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An important part of environmental biology is determining the size of populations. Scientists, farmers, and wardens need to know a population size of species to make important decisions. For example the DNR needs to know the population of a species so they can set a hunting season. Farmers may need to know a size of an insect population to determine how much pesticides are needed or how much damage could be done to a crop.
However, animal populations are often too large and/or scattered to count directly. Therefore, scientists try to capture some of the animals, let them go, then recapture animals of the same species after the marked ones have mixed in with the general population. Obviously, when scientists try to catch animals the second time, they may get many which were NOT marked the first time. This is important because it allows them to make a good guess at how many animals in that species are really out there. Knowledge of a species' population size, then, is important for conservation scientists to make necessary decisions.
Mark and recapture, also known as the Lincoln-Pearson method in honor of two early contributors to its development, involves capturing individuals from a population of interest, marking them, releasing them for a relatively short period of time, and then later recapturing individuals from the same population and counting the number of marked and unmarked individuals. The size of the entire population can be accurately estimated from the proportion of marked and unmarked animals given that certain assumptions are met (as far as practicable).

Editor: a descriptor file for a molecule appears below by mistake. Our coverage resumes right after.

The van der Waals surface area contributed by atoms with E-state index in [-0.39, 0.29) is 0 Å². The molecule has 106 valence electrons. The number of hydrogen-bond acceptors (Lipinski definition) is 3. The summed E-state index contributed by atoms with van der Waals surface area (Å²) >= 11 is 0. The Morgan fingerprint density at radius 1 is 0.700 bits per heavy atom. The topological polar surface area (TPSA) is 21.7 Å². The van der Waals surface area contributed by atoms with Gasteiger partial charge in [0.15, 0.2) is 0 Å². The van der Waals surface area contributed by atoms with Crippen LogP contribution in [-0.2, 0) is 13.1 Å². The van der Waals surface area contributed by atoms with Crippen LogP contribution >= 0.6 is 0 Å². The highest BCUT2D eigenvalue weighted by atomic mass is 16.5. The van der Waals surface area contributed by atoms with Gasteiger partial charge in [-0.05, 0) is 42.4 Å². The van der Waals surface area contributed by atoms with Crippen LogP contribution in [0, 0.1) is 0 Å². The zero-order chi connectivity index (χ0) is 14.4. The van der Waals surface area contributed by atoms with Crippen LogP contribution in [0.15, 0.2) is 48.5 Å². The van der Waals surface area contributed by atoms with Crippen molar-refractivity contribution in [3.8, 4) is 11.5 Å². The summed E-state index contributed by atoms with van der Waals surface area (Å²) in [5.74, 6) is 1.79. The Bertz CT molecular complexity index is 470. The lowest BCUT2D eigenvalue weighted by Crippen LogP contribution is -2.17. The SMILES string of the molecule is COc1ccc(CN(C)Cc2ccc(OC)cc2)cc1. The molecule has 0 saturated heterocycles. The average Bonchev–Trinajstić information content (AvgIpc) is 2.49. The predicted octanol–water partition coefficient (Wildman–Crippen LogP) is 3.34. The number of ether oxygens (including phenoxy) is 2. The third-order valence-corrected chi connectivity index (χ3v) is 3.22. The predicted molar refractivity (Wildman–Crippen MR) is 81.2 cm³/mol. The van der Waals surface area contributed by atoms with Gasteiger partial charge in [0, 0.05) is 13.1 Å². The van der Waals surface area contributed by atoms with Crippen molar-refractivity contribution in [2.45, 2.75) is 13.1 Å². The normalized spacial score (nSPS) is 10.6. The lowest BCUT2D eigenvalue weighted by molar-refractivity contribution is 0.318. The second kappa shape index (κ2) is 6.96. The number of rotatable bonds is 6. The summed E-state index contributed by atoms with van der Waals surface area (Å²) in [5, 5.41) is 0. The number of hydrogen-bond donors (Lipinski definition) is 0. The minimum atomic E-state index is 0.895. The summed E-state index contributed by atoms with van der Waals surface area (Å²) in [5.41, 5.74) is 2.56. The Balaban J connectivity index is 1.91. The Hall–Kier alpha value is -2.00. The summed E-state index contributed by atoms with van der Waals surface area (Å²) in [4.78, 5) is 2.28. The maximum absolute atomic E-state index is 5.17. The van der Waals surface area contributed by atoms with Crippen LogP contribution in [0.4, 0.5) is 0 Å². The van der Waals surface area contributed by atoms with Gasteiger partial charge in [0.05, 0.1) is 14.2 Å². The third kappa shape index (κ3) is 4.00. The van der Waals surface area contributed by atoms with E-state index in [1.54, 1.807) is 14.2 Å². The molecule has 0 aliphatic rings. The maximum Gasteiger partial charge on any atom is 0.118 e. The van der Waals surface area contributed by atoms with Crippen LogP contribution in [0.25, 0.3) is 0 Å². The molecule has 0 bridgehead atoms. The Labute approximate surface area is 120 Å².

These assumptions, taken from Southwood (1978) are:
1. The marked animals are not affected (neither in behavior nor life expectancy).
2. The marked animals are completely mixed in the population.
3. The probability of capturing a marked animal is the same as that of capturing any member of the population.
4. Sampling must be at discrete time intervals and the actual time involved in taking the samples must be small in relation to the total time.
When using the simple Lincoln Index it is also assumed that:
5. The population is a closed one, or, if not, immigration and emigration can be measured or calculated.
6. The are no births or deaths in the period between sampling or, if there are, allowance must be made for them.
DNR officers capture, mark ducks and record information about the animals
Source: DNR Iowa
Tagging Great White Sharks
Source: AP news
Even with additional mortality from hunting, trapping and depredation control efforts, Wisconsin's wolf population is about the same as this time last year, according to a preliminary estimate from the Department of Natural Resources.
The state's wolf population was estimated at between 809 and 831 animals in 216 packs over the winter of 2012-'13. The previous winter's estimate was 815 to 880 wolves in 213 packs.
The estimate was announced Friday in Wausau at the annual meeting of state wildlife officials, volunteer wolf trackers and other stakeholders.
The estimate is derived from aerial counts, ground observations of radio-collared wolves and tracking surveys. The work is conducted in winter when wolves are easiest to track and count, but also at a time when the population is near its annual low.